In a nine-year project, I uncovered the story of how 'The Kiss 'commissioned around 1900 by two gay guys – E.P. Warren and John Marshall - came to be in Lewes and what happened during its 30-year sojourn in the town. I then persuaded the Tate Gallery to lend it to me in 1999 for a five-month long exhibition, in the company of other Rodin works borrowed from the V&A and the Musee Rodin in Paris.

    You can read the fuller story in this previous post: JM ARCHIVE: RODIN IN LEWES  written on the occasion of the Tate lending 'The Kiss' to the new Turner Gallery in Margate.
    Was contacted recently by the Art Gallery of NSW, Sydney, Australia who  are staging a major exhibition opening this Nov 5th and running to 5th Feb 2017  entitled 'Nude: Art from the Tate collection' in Sydney. It features the Lewes Kiss - the first time it has ever left Britain.

    As to how and why 'The Kiss' was lent to Lewes, here's an extract from catalog essay:

    'For reasons that again are not known, Warren then offered to lend it to Lewes Town Council. It was to be placed in the Town Hall, at the South End of the Assembly Room. Negotiations began in January and were concluded by May 1914; on 4 August war was declared. The Kiss was moved from Lewes House to the Town Hall by trolley, using three men and four horses, and was ' installed in the Assembly Room on 2 December 1914.

    The same week, the Assembly Room was opened as a reading, writing and recreation room for troops billeted in the town. Regular boxing matches were staged in the same room, where, according to the recollections of one resident (recorded by the Borough librarian), the sculpture was 'used as a vantage point from which to obtain a better view of the boxing ... at one match, the audience pressed so closely round the statue that you could see the sweat running down the woman's back.'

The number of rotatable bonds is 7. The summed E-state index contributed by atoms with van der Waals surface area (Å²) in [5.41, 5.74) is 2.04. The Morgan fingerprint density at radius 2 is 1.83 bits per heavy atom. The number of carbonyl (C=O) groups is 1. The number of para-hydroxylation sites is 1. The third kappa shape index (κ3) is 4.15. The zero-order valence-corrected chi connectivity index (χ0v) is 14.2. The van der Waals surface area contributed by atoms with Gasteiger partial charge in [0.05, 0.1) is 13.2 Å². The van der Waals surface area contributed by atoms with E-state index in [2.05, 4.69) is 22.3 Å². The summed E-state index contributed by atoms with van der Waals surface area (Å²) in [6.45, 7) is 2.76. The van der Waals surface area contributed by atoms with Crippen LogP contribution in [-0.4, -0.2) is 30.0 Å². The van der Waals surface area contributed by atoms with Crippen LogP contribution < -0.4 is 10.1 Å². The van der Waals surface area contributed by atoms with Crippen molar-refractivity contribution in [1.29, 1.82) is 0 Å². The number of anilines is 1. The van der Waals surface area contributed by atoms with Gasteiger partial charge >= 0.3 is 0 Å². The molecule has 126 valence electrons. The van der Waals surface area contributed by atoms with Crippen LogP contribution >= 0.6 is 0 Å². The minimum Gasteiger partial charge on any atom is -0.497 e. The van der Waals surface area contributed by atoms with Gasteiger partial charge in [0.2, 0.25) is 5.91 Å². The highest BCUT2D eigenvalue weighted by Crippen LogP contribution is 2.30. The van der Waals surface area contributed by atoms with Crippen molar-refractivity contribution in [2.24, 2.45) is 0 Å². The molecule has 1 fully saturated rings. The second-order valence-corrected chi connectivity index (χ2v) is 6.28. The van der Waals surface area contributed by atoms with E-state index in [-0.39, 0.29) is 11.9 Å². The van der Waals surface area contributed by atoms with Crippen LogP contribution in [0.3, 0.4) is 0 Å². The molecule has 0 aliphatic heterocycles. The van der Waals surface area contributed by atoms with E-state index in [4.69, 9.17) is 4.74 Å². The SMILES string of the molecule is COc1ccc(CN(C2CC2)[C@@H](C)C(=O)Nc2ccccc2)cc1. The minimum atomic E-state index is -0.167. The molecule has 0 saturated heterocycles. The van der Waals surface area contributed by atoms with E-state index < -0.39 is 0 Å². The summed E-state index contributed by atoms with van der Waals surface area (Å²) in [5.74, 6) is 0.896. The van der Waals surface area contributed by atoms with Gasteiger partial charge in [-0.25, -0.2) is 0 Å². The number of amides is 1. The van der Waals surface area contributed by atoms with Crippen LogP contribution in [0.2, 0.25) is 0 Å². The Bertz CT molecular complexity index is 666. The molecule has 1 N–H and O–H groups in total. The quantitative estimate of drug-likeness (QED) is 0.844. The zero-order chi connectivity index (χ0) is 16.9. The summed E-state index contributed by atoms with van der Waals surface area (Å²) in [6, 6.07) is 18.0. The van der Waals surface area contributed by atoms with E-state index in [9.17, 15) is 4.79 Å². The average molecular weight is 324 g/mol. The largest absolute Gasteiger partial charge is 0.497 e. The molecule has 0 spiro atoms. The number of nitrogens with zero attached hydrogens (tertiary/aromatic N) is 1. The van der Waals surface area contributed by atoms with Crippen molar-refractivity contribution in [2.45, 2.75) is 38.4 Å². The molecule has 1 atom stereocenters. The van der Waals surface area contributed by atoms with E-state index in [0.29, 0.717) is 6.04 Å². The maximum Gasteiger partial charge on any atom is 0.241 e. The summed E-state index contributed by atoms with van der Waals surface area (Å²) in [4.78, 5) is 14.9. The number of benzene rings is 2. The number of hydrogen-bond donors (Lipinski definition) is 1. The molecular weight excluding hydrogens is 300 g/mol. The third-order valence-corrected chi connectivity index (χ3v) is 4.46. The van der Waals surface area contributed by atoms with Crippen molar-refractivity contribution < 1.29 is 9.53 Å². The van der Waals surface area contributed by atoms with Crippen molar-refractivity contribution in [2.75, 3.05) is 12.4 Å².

Then, early in 1915, The Kiss was suddenly wrapped in canvas and marked off with a guard rail. Whatever the cause of the cover-up, it was not written about in either the Council minutes or the press of the day. Press reports from 1929 refer to 'susceptibilities being offended' and to the undraped figures of The Kiss 'as offending the proprieties'. The search for more evidence will no doubt continue, but the upshot was that the Town Council returned the statue, saying only that the room did 'not lend itself to such a noble piece of statuary.' On 26 February 1917, The Kiss was once more taken to the stable block where it was to remain for a further sixteen years.'

    Collection of 150,000 glass plate negatives includes image of blanket-draped sculpture during soldier’s Boxing Day dinner
    The article is by Maeve Kennedy, who interviewed me for a story on the original exhibition back in 1999: Lewes to Kiss and make up at last

    The photo has come to light because of the work of Brigitte Lardinois who is working with a team to steadily digitise and catalogue the vast Reeves collection ( 1/10th in so far) made by four generations of the family, the oldest family photographic business known, still operating from the original studio in the town. It is unique in the world, including every scrap of documentation to enable the identification of all the subjects from 1855.

    Lardinois came up with the wonderful idea of displaying the collections treasures in light boxes placed in the windows of businesses throughout the town. This year's presentation focuses on the First World War period.

    To come is an article 'Rehabilitating Kate Fowler Tutt (1868-1954) by Frances Stenlake, to be published in a forthcoming edition of the 'Sussex Archaeological Collections' its a valuable and highly detailed account of Miss Tutt's contributions to the town.
    The story that I was told was that Miss Fowler-Tutt had been responsible in some way for having 'The Kiss' covered up on moral grounds. Stories dating back to 1915 suggest that was some kind of kerfuffle over the statue and that its being covered was not just to protect it from being damaged. Here's one:
    The Jackdaw, whose regular column ‘Caws from the Castle’, appeared in the weekly Sussex County Herald, wrote a piece entitled ‘Under The Canvas’ for the issue dated 25th Sept 1915. 

    ‘A reader who writes under the well worn name ENQUIRER asks me if I can give any information as to the ugly lump of canvas surrounded by a fence in our Town Hall. Yes, Enquirer, I can. It is not all ugly canvas which you can see. It is merely a covering which hides from the public gaze one of the most beautiful pieces of statuary of recent years...’
    He concludes: ‘Strange to say, since its erection there, it has hardly seen day light. Practically the only times when the public can see this statue are at entertainments and then it is covered up. Why is this? Is it decorously covered hidden from view because of our prurient minds.’
    Miss Fowler-Tutt was definitely vocal on issues regarding young girl's behaviour in a town full of young troops but there is no firm documentation linking her with a cover-up of 'The Kiss'. Was it all just Chinese whispers? We may never know the whole truth.